Ian McKellen's Blog

Ian McKellen’s Blog – Bijou Cinema, Gandalf’s Bar and Table Mountain

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Ian McKellen will play Two in AMC’s forthcoming miniseries, The Prisoner. His diary entries from the set during filming and production will appear periodically in The Prisoner blog.

Cape Town houses The Prisoner’s Village, at least some of its interiors, in the Waterfront Studios and at a few locations elsewhere. My favourite has been in the Observatory District, where workers’ shabby one-storey houses huddle against factories and workshops of light industry. One of these, an armoury where Conrad fashions wrought-iron sculptures, is housed in the disbanded auditorium of the Bijou Cinema, recently a nightclub until fire closed it down. This stands in for The Village club, where Two’s son relaxes away from family life.

The outline of the old cinema was scarcely hidden behind curtains and decorative pieces of hardboard. If you looked up, you could see the slope of the circle, and if you climbed up the side stairs (where we filmed), you could eventually look down on where the screen must have once been. It felt fitting to be filming there.

Opposite the Bijou is a bar for Goths and young punks who have misplaced their ID. No questions asked at “Gandalf’s”! There was a sketchy portrait of him hanging outside. Just up the street was “Mordor”, which is a perverse name for a club where you might hope to enjoy yourself! I think I’ll give it a miss.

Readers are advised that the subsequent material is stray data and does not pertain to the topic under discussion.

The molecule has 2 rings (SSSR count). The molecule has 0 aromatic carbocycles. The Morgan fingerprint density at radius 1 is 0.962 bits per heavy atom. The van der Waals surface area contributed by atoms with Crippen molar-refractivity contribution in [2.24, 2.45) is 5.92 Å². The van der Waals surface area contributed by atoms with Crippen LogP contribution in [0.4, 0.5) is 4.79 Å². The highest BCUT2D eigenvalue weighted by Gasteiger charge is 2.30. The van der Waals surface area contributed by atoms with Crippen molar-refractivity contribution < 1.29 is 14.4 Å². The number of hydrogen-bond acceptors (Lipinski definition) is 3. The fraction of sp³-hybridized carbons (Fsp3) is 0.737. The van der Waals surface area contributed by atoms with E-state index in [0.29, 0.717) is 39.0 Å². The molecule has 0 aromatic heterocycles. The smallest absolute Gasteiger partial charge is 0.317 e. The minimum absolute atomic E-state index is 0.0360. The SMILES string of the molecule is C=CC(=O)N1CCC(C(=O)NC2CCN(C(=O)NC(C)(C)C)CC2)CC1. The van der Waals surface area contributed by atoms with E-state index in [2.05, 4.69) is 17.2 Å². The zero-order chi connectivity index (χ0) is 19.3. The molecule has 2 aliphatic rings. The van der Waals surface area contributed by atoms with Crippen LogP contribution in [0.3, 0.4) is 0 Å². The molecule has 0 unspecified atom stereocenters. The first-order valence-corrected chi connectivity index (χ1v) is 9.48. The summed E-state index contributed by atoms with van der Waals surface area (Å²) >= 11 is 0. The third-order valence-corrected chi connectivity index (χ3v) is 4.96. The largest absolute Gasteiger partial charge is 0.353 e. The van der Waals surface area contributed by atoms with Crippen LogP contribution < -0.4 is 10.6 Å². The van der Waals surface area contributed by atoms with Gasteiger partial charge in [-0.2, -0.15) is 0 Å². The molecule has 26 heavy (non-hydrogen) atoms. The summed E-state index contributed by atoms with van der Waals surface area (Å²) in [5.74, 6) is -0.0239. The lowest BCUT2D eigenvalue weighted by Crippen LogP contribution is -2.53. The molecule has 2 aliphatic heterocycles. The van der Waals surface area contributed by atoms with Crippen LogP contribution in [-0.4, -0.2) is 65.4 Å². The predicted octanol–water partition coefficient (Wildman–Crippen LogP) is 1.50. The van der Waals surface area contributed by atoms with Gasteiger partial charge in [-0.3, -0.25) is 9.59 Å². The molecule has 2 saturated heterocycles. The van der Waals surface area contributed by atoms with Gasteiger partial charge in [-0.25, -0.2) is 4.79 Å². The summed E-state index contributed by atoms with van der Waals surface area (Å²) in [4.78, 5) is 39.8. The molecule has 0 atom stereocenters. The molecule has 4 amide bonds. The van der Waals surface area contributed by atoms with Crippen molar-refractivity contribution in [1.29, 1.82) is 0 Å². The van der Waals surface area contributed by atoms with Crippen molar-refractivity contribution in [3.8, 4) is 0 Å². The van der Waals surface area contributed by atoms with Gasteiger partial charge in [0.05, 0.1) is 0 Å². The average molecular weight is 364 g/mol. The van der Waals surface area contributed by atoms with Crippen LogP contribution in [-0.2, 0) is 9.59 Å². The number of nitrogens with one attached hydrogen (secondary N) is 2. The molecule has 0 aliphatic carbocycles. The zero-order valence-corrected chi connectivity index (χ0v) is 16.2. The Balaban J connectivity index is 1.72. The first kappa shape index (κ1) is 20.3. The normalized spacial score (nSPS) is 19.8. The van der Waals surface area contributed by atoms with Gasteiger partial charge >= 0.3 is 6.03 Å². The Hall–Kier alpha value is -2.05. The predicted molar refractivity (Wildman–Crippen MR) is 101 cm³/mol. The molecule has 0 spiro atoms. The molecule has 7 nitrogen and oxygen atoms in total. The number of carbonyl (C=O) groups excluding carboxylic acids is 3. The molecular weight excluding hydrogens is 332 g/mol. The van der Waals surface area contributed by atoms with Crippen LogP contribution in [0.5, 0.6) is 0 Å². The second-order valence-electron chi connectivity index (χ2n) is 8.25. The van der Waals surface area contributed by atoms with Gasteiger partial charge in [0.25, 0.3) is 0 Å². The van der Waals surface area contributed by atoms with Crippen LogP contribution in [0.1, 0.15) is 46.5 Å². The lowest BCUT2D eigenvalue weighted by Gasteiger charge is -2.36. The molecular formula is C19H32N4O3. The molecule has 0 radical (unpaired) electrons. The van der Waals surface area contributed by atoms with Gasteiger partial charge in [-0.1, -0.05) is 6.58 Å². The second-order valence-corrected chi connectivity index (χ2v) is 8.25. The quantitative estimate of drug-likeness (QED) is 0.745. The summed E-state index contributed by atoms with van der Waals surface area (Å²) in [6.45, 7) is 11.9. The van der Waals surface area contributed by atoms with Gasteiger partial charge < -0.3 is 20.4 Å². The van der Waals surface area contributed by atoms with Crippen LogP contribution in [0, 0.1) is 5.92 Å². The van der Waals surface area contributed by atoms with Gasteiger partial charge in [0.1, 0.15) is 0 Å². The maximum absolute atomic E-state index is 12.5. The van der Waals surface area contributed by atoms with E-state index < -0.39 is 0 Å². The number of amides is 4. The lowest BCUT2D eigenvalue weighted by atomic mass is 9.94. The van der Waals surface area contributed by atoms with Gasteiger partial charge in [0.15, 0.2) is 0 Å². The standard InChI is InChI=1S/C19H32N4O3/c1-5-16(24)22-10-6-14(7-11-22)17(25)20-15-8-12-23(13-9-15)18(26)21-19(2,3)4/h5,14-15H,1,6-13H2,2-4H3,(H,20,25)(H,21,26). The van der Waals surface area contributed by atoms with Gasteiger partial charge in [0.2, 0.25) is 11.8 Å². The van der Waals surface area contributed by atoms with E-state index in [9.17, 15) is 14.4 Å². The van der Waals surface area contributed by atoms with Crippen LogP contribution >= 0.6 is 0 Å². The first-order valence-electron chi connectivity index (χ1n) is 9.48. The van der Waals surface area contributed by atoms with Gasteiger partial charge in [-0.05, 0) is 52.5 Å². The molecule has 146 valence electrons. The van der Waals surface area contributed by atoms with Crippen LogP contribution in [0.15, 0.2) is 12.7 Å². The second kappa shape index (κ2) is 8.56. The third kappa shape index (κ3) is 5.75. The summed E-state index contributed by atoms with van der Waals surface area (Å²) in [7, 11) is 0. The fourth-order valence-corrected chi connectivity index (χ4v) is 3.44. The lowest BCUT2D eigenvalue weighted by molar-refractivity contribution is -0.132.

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Ian McKellen’s Blog – Shooting at a Wizard’s Pace

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Ian McKellen will play Two in AMC’s forthcoming miniseries, The Prisoner. His diary entries from the set during filming and production will appear periodically in The Prisoner blog.

Cape Town is one of those blessed cities with a mountain in its midst. Overlooking a peninsula near the southernmost tip of Africa, Table Mountain dominates in every direction. But there are other ancient granite outcrops nearby and just beneath one of the most prominent, Lion’s Head, are my digs, a summer house par excellence, whose back windows and terrace look out onto the upper slopes of Table Mountain, where I can follow the cable car as it steadily lurches up and down every sunny day. When I arrived in October it rained a bit and it can still be very very windy (25 knots all day the other day), but it’s almost summer now and mostly the sky is blue, with the only cloud draped like a tablecloth over the flat top of the mountain above my deck.

At work too, I can see the mountains. It’s like being on holiday. Our studios are on the waterfront, close to Cape Town’s harbour. I’m invariably up just about dawn so make-up, hair and getting dressed (thanks to Raine, Fernanda and Rivett) can be complete, followed by a bowl of muesli and fresh fruit, in time for a start at 7 a.m. So not a holiday after all.

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Ian McKellen’s Blog – A Tour of The Village and Palais Two